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11-07-2018, 01:36 PM   #16
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Join Date: Mar 2009
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QuoteOriginally posted by Bob 256 Quote
I don't disagree with what you're saying. More pixels will contribute to the "dither" of the original single pixel space since the noise element in each is random, however the randomness from the actual value that pixel space should have is larger (higher signal noise) for each of the smaller pixels. I'd have to open my statistics book to see how these would combine, but I believe you are correct in saying that four pixels added (actually averaged) with more noise (and that noise won't be twice the single pixel noise) will contribute to a better image, both noise and resolution wise.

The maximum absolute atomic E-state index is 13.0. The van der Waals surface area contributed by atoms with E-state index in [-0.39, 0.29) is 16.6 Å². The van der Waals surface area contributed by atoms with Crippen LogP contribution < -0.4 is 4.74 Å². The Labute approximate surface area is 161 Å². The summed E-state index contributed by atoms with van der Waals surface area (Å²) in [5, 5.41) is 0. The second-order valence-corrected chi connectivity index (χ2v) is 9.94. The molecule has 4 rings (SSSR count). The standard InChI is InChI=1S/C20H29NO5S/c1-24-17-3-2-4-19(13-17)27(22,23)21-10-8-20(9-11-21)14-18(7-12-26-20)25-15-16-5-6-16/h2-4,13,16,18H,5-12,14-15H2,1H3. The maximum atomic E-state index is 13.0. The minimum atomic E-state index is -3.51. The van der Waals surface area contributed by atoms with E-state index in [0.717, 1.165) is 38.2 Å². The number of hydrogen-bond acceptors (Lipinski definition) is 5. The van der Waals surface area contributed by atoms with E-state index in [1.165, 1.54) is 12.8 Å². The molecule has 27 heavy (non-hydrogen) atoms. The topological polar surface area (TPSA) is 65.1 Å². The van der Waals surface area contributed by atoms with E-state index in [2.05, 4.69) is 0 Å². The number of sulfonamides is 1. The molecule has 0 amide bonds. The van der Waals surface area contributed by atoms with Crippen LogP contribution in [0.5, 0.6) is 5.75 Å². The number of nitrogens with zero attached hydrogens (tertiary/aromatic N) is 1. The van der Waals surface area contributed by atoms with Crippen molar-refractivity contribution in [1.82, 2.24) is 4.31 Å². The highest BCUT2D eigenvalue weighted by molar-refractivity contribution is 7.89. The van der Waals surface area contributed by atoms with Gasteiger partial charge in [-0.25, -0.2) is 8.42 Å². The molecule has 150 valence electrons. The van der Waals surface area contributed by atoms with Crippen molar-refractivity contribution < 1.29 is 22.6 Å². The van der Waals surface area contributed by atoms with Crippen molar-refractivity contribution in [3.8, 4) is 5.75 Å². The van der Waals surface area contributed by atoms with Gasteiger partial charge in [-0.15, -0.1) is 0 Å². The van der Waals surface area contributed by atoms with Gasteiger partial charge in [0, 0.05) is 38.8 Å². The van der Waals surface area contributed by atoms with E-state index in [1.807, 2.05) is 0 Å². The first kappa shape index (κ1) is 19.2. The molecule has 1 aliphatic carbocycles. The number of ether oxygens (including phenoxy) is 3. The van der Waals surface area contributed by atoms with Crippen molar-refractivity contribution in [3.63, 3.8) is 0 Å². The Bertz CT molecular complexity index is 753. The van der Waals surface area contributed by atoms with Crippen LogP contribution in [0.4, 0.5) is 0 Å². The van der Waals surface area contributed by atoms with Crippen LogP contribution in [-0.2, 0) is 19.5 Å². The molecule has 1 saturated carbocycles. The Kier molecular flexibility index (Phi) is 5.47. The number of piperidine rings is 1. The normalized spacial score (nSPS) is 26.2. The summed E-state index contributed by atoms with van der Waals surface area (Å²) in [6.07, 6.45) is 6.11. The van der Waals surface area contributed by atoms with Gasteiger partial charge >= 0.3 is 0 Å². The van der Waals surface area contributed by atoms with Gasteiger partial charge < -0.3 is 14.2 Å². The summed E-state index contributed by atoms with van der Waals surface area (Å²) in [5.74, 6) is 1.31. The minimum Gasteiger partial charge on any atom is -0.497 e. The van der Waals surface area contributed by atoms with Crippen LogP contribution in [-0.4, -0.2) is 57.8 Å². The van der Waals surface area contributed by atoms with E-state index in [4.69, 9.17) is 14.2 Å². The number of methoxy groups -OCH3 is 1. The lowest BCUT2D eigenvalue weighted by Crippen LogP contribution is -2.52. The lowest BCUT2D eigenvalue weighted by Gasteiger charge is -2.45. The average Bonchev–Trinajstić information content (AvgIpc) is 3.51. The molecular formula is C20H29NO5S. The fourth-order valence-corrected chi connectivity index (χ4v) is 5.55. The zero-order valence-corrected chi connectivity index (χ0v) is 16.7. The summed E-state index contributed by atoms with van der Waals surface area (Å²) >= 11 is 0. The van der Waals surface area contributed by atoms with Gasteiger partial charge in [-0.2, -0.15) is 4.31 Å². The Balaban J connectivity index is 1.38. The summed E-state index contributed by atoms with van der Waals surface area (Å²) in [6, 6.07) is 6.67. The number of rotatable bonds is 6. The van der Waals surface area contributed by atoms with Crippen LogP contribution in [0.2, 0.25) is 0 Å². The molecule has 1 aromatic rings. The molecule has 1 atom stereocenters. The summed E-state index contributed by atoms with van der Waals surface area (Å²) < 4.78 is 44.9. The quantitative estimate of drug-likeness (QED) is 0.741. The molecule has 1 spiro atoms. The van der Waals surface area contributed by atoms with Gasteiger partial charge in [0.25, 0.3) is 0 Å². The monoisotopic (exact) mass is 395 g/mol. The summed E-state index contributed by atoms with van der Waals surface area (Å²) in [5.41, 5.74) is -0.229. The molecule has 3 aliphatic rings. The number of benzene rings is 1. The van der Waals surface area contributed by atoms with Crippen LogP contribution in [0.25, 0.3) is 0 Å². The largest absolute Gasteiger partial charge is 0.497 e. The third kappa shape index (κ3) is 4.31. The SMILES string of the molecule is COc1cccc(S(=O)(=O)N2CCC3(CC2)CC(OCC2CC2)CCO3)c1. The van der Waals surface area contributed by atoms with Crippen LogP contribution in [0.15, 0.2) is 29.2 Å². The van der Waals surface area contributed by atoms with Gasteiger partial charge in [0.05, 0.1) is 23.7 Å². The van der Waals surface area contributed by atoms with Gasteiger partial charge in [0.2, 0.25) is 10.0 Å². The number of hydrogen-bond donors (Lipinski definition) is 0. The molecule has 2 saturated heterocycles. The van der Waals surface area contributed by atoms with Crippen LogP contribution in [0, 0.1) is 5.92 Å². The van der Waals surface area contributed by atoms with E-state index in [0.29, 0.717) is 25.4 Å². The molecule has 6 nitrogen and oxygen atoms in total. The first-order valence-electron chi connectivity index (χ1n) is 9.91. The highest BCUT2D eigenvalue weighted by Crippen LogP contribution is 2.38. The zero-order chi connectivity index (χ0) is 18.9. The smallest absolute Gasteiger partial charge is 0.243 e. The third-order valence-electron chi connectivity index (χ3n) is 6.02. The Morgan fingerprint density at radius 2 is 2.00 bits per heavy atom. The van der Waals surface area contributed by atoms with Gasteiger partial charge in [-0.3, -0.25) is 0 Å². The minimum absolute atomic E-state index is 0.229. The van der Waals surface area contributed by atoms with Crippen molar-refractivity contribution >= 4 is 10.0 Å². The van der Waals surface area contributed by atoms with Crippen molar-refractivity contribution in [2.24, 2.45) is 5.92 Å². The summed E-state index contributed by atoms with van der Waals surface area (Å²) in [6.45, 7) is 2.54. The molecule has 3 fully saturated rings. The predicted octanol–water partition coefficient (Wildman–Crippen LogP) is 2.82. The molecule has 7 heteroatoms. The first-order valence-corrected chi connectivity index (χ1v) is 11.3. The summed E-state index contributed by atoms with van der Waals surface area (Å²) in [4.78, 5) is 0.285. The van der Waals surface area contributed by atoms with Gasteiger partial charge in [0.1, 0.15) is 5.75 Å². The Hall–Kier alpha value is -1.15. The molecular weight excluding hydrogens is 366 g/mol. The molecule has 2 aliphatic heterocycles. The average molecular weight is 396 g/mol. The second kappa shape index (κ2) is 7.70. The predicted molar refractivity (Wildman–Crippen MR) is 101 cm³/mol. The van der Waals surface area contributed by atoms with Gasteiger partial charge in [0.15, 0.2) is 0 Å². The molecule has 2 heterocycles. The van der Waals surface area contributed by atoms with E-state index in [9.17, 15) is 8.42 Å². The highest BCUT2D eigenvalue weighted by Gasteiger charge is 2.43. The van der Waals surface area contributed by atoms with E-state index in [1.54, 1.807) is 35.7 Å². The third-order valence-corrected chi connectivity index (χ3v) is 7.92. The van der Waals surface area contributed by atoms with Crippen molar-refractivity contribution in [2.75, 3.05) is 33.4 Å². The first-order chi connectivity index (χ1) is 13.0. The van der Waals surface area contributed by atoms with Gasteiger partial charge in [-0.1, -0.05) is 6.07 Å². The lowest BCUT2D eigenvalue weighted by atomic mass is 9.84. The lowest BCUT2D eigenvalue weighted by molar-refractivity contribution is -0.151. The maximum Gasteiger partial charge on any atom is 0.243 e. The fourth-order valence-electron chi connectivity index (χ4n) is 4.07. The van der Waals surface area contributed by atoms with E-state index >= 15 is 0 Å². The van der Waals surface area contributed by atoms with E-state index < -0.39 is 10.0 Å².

There does come a point however, where reduction in the size of the pixels so much starves each one for light, that performance will fall off considerably. I have no idea if modern cameras are at that point yet (apparently not since the K-1 is such a great performer).
I think the point is just that you have to compare images at the same viewing size and once you do that, the smaller pixels actually produce a better image because there is more detail. Certainly the image won't be worse.

The bigger problem you run into if you have sensors with super high megapixels is eventually you run into diffraction. So according to the diffraction calculator on Cambridge in Color, you would run into diffraction around an aperture of 4.5 with a 144 megapixel full frame sensor. But that is not related at all to the OPs question.

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